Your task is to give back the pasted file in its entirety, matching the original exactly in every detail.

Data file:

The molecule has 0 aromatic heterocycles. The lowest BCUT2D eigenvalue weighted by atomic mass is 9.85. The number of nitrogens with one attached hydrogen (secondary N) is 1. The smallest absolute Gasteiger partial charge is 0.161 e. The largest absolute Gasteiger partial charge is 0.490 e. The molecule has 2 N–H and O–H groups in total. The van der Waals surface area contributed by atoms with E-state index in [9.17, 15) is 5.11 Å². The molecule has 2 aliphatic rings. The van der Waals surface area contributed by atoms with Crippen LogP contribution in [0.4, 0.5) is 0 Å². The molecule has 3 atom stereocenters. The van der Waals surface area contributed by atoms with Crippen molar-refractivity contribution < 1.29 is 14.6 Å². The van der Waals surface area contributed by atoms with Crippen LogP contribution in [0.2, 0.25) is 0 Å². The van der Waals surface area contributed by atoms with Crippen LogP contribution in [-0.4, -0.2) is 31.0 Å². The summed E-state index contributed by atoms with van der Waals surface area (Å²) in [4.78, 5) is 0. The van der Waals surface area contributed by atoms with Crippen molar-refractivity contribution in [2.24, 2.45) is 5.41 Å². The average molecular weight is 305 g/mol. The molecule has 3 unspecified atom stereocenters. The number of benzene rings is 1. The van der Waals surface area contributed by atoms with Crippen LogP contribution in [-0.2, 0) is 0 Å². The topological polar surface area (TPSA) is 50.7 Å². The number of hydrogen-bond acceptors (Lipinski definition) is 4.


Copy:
The molecule has 0 aromatic heterocycles. The lowest BCUT2D eigenvalue weighted by atomic mass is 9.85. The number of nitrogens with one attached hydrogen (secondary N) is 1. The smallest absolute Gasteiger partial charge is 0.161 e. The largest absolute Gasteiger partial charge is 0.490 e. The molecule has 2 N–H and O–H groups in total. The van der Waals surface area contributed by atoms with E-state index in [9.17, 15) is 5.11 Å². The molecule has 2 aliphatic rings. The van der Waals surface area contributed by atoms with Crippen LogP contribution in [0.4, 0.5) is 0 Å². The molecule has 3 atom stereocenters. The van der Waals surface area contributed by atoms with Crippen molar-refractivity contribution < 1.29 is 14.6 Å². The van der Waals surface area contributed by atoms with Crippen LogP contribution in [0.2, 0.25) is 0 Å². The van der Waals surface area contributed by atoms with Crippen LogP contribution in [-0.4, -0.2) is 31.0 Å². The summed E-state index contributed by atoms with van der Waals surface area (Å²) in [4.78, 5) is 0. The van der Waals surface area contributed by atoms with Crippen molar-refractivity contribution in [2.24, 2.45) is 5.41 Å². The average molecular weight is 305 g/mol. The molecule has 3 unspecified atom stereocenters. The number of benzene rings is 1. The van der Waals surface area contributed by atoms with Crippen LogP contribution in [-0.2, 0) is 0 Å². The topological polar surface area (TPSA) is 50.7 Å². The number of hydrogen-bond acceptors (Lipinski definition) is 4.